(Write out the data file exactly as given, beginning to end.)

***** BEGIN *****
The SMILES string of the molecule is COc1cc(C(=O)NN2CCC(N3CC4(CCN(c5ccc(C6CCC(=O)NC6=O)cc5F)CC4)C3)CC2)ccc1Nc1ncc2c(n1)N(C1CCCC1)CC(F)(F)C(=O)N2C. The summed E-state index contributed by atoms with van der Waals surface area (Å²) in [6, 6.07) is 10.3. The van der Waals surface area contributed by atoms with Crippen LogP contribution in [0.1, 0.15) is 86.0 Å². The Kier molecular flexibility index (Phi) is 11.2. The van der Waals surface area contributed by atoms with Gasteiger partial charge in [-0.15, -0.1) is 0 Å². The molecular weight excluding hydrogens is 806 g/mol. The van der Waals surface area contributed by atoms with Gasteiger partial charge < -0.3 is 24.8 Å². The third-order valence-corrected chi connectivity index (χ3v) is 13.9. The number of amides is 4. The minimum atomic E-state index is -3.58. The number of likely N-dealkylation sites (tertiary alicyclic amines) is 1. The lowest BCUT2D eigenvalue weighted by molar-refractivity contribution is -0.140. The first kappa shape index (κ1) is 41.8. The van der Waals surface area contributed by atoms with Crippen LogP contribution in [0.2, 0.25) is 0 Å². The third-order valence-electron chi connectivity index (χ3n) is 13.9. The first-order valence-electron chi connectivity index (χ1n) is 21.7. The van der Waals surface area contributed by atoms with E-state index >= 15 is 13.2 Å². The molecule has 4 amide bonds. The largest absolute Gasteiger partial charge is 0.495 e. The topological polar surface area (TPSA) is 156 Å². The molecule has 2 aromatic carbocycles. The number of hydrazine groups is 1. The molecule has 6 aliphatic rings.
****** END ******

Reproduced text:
The SMILES string of the molecule is COc1cc(C(=O)NN2CCC(N3CC4(CCN(c5ccc(C6CCC(=O)NC6=O)cc5F)CC4)C3)CC2)ccc1Nc1ncc2c(n1)N(C1CCCC1)CC(F)(F)C(=O)N2C. The summed E-state index contributed by atoms with van der Waals surface area (Å²) in [6, 6.07) is 10.3. The van der Waals surface area contributed by atoms with Crippen LogP contribution in [0.1, 0.15) is 86.0 Å². The Kier molecular flexibility index (Phi) is 11.2. The van der Waals surface area contributed by atoms with Gasteiger partial charge in [-0.15, -0.1) is 0 Å². The molecular weight excluding hydrogens is 806 g/mol. The van der Waals surface area contributed by atoms with Gasteiger partial charge < -0.3 is 24.8 Å². The third-order valence-corrected chi connectivity index (χ3v) is 13.9. The number of amides is 4. The minimum atomic E-state index is -3.58. The number of likely N-dealkylation sites (tertiary alicyclic amines) is 1. The lowest BCUT2D eigenvalue weighted by molar-refractivity contribution is -0.140. The first kappa shape index (κ1) is 41.8. The van der Waals surface area contributed by atoms with Crippen LogP contribution in [0.2, 0.25) is 0 Å². The third-order valence-electron chi connectivity index (χ3n) is 13.9. The first-order valence-electron chi connectivity index (χ1n) is 21.7. The van der Waals surface area contributed by atoms with E-state index >= 15 is 13.2 Å². The molecule has 4 amide bonds. The largest absolute Gasteiger partial charge is 0.495 e. The topological polar surface area (TPSA) is 156 Å². The molecule has 2 aromatic carbocycles. The number of hydrazine groups is 1. The molecule has 6 aliphatic rings.